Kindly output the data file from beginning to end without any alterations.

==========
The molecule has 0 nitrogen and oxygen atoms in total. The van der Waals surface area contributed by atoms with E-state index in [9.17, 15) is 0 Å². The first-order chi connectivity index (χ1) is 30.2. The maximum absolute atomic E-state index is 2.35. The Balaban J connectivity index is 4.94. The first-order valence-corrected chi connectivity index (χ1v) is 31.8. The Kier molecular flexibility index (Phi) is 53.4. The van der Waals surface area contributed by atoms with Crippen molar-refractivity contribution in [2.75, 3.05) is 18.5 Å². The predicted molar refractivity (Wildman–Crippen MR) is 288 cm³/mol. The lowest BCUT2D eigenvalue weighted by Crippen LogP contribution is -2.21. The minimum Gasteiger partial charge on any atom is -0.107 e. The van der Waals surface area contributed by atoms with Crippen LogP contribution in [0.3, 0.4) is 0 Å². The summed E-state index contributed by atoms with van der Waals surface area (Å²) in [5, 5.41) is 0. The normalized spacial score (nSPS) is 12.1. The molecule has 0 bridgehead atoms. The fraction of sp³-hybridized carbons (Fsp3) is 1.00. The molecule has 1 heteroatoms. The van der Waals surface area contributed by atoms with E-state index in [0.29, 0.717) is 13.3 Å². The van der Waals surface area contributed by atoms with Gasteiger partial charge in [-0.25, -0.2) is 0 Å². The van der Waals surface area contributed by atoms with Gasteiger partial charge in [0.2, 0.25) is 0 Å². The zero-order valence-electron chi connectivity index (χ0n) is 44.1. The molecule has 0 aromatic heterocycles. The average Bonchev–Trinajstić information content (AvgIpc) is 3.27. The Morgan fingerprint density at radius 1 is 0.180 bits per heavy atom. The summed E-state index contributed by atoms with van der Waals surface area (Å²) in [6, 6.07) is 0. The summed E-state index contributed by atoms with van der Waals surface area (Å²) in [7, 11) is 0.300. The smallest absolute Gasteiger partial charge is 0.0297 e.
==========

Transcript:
The molecule has 0 nitrogen and oxygen atoms in total. The van der Waals surface area contributed by atoms with E-state index in [9.17, 15) is 0 Å². The first-order chi connectivity index (χ1) is 30.2. The maximum absolute atomic E-state index is 2.35. The Balaban J connectivity index is 4.94. The first-order valence-corrected chi connectivity index (χ1v) is 31.8. The Kier molecular flexibility index (Phi) is 53.4. The van der Waals surface area contributed by atoms with Crippen molar-refractivity contribution in [2.75, 3.05) is 18.5 Å². The predicted molar refractivity (Wildman–Crippen MR) is 288 cm³/mol. The lowest BCUT2D eigenvalue weighted by Crippen LogP contribution is -2.21. The minimum Gasteiger partial charge on any atom is -0.107 e. The van der Waals surface area contributed by atoms with Crippen LogP contribution in [0.3, 0.4) is 0 Å². The summed E-state index contributed by atoms with van der Waals surface area (Å²) in [5, 5.41) is 0. The normalized spacial score (nSPS) is 12.1. The molecule has 0 bridgehead atoms. The fraction of sp³-hybridized carbons (Fsp3) is 1.00. The molecule has 1 heteroatoms. The van der Waals surface area contributed by atoms with E-state index in [0.29, 0.717) is 13.3 Å². The van der Waals surface area contributed by atoms with Gasteiger partial charge in [-0.25, -0.2) is 0 Å². The van der Waals surface area contributed by atoms with Gasteiger partial charge in [0.2, 0.25) is 0 Å². The zero-order valence-electron chi connectivity index (χ0n) is 44.1. The molecule has 0 aromatic heterocycles. The average Bonchev–Trinajstić information content (AvgIpc) is 3.27. The Morgan fingerprint density at radius 1 is 0.180 bits per heavy atom. The summed E-state index contributed by atoms with van der Waals surface area (Å²) in [6, 6.07) is 0. The summed E-state index contributed by atoms with van der Waals surface area (Å²) in [7, 11) is 0.300. The smallest absolute Gasteiger partial charge is 0.0297 e.